Dr. Ann Cavoukian: Opening Keynote
Privacy, Facial Recognition & Intelligent Technologies: Preparing for the Unintended Consequences
Key Takeaways: Dr. Ann Cavoukian
Privacy doesn’t mean secrecy, it means control of your data. Privacy should be proactively embedded into design, baked into code, into data architecture. Devote a little more time upfront to embedding privacy and gain a competitive advantage. You're going to be offering a lot more than the minimum regulatory compliance requirements.
- Make privacy the default. Users don't have to ask for privacy, you give it automatically
- Privacy is a win-win model
- Make privacy a positive: invest upfront because you get multiple gains
- Embedding privacy by design helps achieve essential equivalence with the GDPR
Presentation Slides: Dr. Ann Cavoukian
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Audio Recording of Smart Cities Panel
Link to Audio Recording of Dr. Ann Cavoukian
Panel 1 — Smart Cities: Personal Data, Trust, and Technology
Moderator: Bianca Wylie, Founder of Open Data Institute
Panelists (from left to right): Dr. Ann Cavoukian, Privacy by Design Centre of Excellence; Jenny Tremblay, Director General, Smart Cities Challenge, Infrastructure Canada; Eric Lawton — I&T Division, Risk Management, Cyber Security & Compliance (RMCS&C), City of Toronto; Greg Wolfond, CEO of SecureKey
Key Takeaways: Smart Cities Panel
Organizations use a lot of third parties who collect information on their behalf because organizations don't have the resources to do everything. So it's important to maintain control over that information. While data may be in custody of a third-party for a period of time you always should retain control over that data. Look at what information should be storing in a public cloud or versus of private cloud. Put privacy and security requirements in place. Put terms and conditions on privacy and security requirements into agreements. So that you have those contractual controls with the service providers that meet your requirements.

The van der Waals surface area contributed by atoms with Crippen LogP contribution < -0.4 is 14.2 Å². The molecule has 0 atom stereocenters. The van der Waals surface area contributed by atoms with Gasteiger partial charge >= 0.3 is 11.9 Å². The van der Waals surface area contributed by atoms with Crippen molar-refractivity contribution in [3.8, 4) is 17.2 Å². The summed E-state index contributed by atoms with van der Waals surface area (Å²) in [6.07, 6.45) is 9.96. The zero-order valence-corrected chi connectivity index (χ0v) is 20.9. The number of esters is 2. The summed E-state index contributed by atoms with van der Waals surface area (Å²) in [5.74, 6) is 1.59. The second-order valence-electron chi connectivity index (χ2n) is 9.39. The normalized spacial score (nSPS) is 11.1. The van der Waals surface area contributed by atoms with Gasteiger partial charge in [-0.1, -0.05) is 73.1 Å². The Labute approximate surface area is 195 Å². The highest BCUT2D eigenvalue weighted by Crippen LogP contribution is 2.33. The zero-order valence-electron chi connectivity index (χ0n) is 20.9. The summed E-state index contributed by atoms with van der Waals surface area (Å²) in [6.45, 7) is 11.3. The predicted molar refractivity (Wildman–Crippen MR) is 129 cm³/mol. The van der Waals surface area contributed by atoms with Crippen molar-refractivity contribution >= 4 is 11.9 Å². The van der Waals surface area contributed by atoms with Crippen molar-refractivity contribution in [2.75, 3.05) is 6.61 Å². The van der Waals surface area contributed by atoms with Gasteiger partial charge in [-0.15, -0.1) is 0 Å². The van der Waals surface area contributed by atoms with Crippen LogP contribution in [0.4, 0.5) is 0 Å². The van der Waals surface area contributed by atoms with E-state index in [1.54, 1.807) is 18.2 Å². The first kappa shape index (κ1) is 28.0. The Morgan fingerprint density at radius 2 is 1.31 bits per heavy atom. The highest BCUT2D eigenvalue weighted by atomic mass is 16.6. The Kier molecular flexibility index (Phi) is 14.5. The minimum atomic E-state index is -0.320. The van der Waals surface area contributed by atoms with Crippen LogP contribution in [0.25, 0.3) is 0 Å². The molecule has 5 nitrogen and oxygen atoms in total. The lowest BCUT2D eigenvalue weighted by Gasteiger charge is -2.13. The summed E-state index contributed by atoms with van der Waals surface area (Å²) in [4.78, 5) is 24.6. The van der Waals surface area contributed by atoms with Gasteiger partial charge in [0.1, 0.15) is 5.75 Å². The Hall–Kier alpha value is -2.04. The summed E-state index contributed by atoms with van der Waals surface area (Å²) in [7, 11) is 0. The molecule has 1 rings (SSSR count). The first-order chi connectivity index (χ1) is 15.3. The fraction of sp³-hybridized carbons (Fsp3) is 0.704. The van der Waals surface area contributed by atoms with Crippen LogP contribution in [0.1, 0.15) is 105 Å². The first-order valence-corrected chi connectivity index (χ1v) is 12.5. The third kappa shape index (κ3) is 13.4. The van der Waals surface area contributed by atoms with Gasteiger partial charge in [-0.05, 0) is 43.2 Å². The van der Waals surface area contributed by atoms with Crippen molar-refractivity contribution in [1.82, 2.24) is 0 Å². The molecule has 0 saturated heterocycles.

- Resident engagement: it's not just a nice to have, it's a must-have
- Private sector partners should respect privacy laws and respect privacy rights
- We want to create a Smart City of privacy to distinguish us from the Smart Cities of surveillance
- People in a country legitimize the government and we need to remember that inaction leads to the legitimacy of something that is not what you like
Audio Recording of Smart Cities Panel
Link to Audio Recording of Smart Cities Panel
John Beardwood: Fiduciary Duties
Fiduciary Finesse: Function or Flail — How New Laws, Scrutiny and Expectations Have Raised the Stakes for Officers and Directors
Key Takeaways: John Beardwood on Fiduciary Duties
Top five reasons why boards of directors should care about privacy and security measures:
- Avoiding harm to the shareholder value
- Privacy regulators require It
- CSA MS Notice 51-347 disclosure of cyber security risks & incidents: security regulators require
- Risk of derivative actions: self-preservation requires It
- In United States derivative actions were brought not just against the corporation in the case of a privacy breach, but also against the board the directors themselves
Presentation: John Beardwood on Fiduciary Duties